NEW YORK — Brooklyn Nets star forward Kevin Durant injured his left knee during the second quarter of Saturday’s 120-105 win over the New Orleans Pelicans.

The team called it a left knee sprain, and it occurred with just under six minutes left in the quarter as Pelicans guard Herb Jones drove to the basket and collided with Nets guard Bruce Brown, who fell backwards into Durant, who was standing behind the play. Durant will undergo an MRI on Sunday, sources told ESPN’s Adrian Wojnarowski.

Brooklyn’s leading scorer tried to stay in the game for a few moments, walking around, trying to loosen the knee up, but he walked over to the bench and checked himself out shortly thereafter. Durant went straight back to the locker room to be checked out.

Durant left Barclays Center about midway through the fourth quarter, walking with a limp on his way to a waiting car. He sounded hopeful that the injury wasn’t too serious, but was unsure at this point if he would be able to travel to Cleveland for Monday’s game against the Cavaliers.

Both Durant and the Nets now wait to see what the results of the MRI bring.

At halftime, with the Nets leading, 69-41, the team announced Durant would be out for the remainder of the game.

The injury overshadows what had been a strong return for the former MVP, who sat out Thursday’s loss to the Oklahoma City Thunder to rest. In 12 minutes on Saturday, Durant had 12 points, three rebounds and two assists before leaving the game.

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MRI shows no structural damage to knee of Chicago Bulls guard Zach LaVine



CHICAGO — Bulls guard Zach LaVine is not expected to miss significant time after an MRI on Saturday morning showed no structural damage to his left knee.

LaVine will be reevaluated early next week, the team said. LaVine did not travel with the team for its game Saturday night in Boston, and he will begin targeted therapy on his knee before the Bulls can offer a more definitive timeline.

“Well, obviously very optimistic and very grateful that it wasn’t something more,” Bulls coach Billy Donovan said. “That’s why they wanted to do the MRI, so he’ll continue to get therapy and we’ll re-evaluate him after a period of time. I don’t think it’s something that’s long-term, which is a good thing. So the biggest thing is how does he respond to therapy, treatment, those kinds of things.

“I think once they see how he responds to the therapy there will be a clearer view of when a return date will be possible.”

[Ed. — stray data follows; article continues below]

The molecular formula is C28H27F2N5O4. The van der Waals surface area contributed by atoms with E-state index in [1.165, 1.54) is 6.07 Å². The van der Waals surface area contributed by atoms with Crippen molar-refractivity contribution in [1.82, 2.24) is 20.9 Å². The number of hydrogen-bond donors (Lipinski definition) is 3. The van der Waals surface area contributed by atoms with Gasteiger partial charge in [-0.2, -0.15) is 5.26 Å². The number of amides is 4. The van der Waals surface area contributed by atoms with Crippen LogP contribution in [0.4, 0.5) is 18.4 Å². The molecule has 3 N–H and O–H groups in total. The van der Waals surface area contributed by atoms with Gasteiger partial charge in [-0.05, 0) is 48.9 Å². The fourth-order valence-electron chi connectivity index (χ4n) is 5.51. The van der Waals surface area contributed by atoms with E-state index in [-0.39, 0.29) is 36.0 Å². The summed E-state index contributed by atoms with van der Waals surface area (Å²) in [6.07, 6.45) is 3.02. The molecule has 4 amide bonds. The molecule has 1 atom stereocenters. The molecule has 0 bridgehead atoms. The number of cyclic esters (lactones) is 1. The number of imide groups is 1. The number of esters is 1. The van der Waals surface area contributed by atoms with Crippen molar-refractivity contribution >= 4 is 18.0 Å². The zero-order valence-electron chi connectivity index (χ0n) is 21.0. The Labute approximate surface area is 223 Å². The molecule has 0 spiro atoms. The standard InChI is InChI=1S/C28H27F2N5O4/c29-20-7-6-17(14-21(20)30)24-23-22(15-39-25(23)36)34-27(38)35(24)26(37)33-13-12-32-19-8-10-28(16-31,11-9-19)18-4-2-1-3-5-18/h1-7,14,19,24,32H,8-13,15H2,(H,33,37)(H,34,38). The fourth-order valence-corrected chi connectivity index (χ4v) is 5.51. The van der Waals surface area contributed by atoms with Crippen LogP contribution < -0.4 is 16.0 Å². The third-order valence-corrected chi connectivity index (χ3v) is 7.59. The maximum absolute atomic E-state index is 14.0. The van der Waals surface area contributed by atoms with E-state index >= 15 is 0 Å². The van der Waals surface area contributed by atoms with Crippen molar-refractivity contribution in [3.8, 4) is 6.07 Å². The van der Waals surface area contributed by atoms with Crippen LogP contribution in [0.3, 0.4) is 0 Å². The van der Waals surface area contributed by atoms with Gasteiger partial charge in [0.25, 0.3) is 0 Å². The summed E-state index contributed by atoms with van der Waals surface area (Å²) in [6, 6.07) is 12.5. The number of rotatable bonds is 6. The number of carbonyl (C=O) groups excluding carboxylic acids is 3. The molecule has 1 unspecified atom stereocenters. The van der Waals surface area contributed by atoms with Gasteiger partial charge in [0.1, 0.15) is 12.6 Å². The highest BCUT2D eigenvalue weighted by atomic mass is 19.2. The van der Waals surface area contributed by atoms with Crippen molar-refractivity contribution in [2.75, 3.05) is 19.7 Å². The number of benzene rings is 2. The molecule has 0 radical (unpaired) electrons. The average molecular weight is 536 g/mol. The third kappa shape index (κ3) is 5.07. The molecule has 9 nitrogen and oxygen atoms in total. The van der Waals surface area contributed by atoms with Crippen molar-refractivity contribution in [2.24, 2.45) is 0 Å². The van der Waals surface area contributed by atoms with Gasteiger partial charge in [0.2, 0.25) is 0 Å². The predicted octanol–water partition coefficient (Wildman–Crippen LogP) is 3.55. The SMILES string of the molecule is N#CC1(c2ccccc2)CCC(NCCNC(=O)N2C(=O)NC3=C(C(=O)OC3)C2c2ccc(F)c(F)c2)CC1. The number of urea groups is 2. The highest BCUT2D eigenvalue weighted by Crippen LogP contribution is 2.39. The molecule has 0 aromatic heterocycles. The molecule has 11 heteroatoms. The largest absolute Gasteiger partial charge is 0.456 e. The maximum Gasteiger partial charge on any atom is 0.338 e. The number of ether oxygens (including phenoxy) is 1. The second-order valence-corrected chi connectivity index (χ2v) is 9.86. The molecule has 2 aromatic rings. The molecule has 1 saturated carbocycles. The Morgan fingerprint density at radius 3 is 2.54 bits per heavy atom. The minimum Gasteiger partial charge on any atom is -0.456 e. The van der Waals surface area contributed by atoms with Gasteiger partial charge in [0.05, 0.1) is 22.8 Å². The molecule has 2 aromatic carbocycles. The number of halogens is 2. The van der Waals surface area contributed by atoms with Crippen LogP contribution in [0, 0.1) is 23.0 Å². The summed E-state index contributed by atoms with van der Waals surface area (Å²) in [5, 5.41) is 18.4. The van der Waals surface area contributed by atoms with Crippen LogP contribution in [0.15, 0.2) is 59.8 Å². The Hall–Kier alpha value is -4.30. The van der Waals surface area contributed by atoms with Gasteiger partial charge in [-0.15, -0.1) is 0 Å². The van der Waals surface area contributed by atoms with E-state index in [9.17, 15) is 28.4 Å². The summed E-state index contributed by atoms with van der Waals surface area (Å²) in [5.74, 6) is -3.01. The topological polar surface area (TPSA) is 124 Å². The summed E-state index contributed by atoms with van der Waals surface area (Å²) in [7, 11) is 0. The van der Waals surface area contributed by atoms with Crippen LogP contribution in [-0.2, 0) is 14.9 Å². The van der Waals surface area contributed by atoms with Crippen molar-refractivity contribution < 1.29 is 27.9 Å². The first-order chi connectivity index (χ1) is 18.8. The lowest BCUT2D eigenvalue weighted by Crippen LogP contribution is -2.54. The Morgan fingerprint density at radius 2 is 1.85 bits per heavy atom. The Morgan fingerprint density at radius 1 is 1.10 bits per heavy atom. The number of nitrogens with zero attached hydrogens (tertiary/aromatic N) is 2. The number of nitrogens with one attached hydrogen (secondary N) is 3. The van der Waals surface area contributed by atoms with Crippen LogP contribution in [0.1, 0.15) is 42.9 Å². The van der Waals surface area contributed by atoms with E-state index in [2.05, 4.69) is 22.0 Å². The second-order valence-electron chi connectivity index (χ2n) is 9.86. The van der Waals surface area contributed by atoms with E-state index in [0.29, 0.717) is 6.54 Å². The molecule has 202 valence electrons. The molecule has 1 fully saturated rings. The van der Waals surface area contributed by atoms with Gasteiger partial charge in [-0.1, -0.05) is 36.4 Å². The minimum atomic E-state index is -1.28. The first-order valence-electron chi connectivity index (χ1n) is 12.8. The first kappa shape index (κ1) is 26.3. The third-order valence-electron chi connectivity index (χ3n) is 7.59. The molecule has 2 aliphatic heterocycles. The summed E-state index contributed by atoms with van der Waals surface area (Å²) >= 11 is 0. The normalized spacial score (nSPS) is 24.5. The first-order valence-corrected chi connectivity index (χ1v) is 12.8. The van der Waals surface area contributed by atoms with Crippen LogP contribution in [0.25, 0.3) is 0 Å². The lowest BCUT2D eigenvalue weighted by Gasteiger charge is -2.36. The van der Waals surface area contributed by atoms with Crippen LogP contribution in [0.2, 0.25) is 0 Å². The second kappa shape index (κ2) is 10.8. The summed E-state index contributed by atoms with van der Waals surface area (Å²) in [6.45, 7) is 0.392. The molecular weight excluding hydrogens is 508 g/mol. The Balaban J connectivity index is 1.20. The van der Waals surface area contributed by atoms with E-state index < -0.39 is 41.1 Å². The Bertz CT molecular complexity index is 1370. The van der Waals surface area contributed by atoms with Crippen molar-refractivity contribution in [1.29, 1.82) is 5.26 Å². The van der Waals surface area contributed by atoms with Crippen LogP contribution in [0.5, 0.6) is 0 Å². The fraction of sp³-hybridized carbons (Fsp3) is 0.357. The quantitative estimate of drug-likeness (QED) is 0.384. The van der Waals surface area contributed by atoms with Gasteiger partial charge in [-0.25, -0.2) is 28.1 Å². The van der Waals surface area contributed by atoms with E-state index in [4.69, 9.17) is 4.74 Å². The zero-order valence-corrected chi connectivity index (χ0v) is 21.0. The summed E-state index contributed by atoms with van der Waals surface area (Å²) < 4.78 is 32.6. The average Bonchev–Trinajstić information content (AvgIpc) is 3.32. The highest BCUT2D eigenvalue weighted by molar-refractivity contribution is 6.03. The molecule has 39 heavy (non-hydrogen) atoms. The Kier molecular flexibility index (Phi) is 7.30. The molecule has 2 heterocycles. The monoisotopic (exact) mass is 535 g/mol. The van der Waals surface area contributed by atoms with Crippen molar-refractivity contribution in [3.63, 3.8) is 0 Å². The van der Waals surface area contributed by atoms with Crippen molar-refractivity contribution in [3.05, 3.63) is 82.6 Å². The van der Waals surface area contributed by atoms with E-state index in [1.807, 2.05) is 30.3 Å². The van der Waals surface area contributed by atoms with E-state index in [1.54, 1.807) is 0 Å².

LaVine landed awkwardly while grabbing an offensive rebound during the first quarter of Friday’s game against the Golden State Warriors. He took an intentional foul on the next play before taking himself out of the game.

The Bulls were optimistic after Friday’s game that LaVine had avoided a major injury, but wanted to proceed with caution considering LaVine tore the ACL in the same knee in 2017 while playing for the Timberwolves.

In 38 games for Chicago this season, LaVine is averaging 24.9 points, 4.8 rebounds and 4.2 assists while shooting 49% from the field.

In addition to LaVine, the Bulls will also be without Lonzo Ball on Saturday night as he is experiencing left knee soreness.

“(Saturday) morning when we met he still had some soreness in that joint and just wanted to rest him and have him sit out,” Donovan said. “I don’t want to say day-to-day … when I say day-to-day, it’s not like this game, and he’s back for Memphis. I think right now for the Memphis game he would be doubtful until he goes through treatment and therapy and see how he feels and if the soreness subsides and how quickly it subsides.”

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Dallas Mavericks get Kristaps Porzingis, coach Jason Kidd back from health and safety protocols



DALLAS — Mavericks power forward/center Kristaps Porzingis has cleared the NBA’s health and safety protocols after missing the past seven games and is expected to play in Saturday night’s home game against the Orlando Magic.

Mavericks coach Jason Kidd also cleared the protocols.

Dallas won six of the seven games missed by Porzingis, who is averaging 20.6 points, 8.0 rebounds and 1.7 blocks per game. The Mavs went 3-1 during Kidd’s absence, when defensive coordinator Sean Sweeney served as the acting head coach.

A source said Porzingis felt well in recent days and had been able to do individual workouts.

Porzingis’ clearance makes center Marquese Chriss ineligible to play for the Mavericks while he remains on a 10-day hardship deal that expires Thursday.

Sources said the Mavericks are considering their options to sign Chriss for the remainder of the season, which would require a move to create an open roster spot.

Chriss has played in 12 games over three 10-day deals with the Mavericks, averaging 6.8 points and 3.9 rebounds in 11.8 minutes per game while shooting 63% from the floor.